Tuesday, September 16, 2014

The Chapbook — Poem For My Brother

In the Fall, oak leaves blew as we
in the courtyard of the Art Institute.
It was afternoon now,
and my brother drew in charcoal.

In the morning we had flittered in the galleries,
and lighted on a van Gogh,
and pecked Vincent’s chairs of straw.
We whisked away;
we were afraid of Vincent’s fields,
and broad strips of hammered spell.
We fell into a Chagall
and I saw my brother bow his head
in a reverence of night.

Then, out again.
I followed my brother,
I did as he.
I bent in wheat and held a scythe,
or watching him, made merry like a star.
I reached as he, eyes shut, to grace.
Now I sat in the falling day
and watched him sketch,
the leaves identical as we.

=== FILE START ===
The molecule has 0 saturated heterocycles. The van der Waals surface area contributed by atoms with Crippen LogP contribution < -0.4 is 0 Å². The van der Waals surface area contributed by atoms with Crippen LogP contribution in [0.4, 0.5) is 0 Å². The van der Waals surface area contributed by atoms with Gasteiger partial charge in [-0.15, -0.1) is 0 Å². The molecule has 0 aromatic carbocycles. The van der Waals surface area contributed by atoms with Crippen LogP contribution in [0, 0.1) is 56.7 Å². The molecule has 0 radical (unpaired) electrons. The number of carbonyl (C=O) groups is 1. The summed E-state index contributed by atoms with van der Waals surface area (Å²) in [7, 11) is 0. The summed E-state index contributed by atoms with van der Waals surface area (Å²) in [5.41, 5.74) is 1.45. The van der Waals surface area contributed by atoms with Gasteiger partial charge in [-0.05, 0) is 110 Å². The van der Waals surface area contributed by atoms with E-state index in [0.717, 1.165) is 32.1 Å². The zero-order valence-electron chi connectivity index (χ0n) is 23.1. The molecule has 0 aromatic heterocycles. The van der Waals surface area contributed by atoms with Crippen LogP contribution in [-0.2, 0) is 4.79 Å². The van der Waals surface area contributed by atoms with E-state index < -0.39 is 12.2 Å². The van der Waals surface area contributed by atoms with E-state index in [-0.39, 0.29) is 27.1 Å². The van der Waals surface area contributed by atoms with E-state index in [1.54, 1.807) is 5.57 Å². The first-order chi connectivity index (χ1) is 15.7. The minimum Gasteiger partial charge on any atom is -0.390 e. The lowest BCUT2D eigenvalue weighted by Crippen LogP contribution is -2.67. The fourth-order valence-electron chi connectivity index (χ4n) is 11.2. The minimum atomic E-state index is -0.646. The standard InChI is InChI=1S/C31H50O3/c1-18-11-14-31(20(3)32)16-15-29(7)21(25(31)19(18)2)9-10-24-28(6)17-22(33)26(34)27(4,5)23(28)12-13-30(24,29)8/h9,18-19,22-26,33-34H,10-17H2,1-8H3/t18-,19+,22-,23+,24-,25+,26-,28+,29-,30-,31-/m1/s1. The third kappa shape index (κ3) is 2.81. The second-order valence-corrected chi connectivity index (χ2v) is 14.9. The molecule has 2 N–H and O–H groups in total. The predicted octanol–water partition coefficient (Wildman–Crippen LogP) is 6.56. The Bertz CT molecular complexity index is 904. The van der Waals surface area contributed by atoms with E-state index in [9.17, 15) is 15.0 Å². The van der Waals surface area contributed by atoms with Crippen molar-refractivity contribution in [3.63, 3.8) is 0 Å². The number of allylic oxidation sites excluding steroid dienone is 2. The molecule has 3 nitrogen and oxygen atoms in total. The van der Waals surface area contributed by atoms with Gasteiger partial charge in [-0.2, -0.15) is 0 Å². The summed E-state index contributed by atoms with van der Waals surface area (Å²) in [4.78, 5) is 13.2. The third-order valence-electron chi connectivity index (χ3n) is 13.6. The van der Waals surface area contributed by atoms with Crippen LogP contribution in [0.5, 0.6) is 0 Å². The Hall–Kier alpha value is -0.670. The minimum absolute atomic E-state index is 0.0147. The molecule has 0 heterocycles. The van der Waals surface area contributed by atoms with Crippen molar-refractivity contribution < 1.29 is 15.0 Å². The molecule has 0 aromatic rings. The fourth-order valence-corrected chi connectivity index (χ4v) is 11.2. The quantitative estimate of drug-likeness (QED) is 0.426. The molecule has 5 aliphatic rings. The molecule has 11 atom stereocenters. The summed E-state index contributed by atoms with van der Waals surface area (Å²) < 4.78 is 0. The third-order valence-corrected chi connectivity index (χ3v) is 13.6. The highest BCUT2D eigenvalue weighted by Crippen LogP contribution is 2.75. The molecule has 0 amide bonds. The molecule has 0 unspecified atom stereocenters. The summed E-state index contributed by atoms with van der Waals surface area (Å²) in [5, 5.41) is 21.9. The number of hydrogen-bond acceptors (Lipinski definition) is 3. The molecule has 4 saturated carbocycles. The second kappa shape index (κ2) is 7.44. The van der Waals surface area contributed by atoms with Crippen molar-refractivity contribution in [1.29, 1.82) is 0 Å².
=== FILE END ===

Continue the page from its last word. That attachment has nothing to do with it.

— Charles Bane, Jr.

Charles Bane, Jr believes in the Bar None Group credo espoused by co-founder Russell Rosander, "Art which is not shared withers and dies." To that end, he has graciously allowed us to serialize his 2011 volume of poetry The Chapbook (Curbside Splendor). Join us on this year-long journey as we share and explore Charles' passion — his poetry — with you, our readers, on alternate Tuesdays.

In this second installment we look at Charles' Poem for my Brother for the moods it evokes, in us, the reader. From the poem's setting at the Art Institute of Chicago, the changing season, the love of a brother and the leaves that are falling from the trees too quickly. We are also aware that Chicago's Expo Artweek began yesterday and it may be time for us to once more light on a van Gogh and fall into a Chagall.

Along with The Chapbook, Charles is the author of Love Poems (Kelsay Books, 2014). His work has been described in the Huffington Post as "not only standing on the shoulders of giants, but shrinking them."  He is also the creator of the Meaning of Poetry series for The Gutenberg Project and is a current nominee as Poet Laureate of Florida. A new collection of poetry, The Ends Of The Earth is currently taking shape.

We thank Charles for his continuing contributions.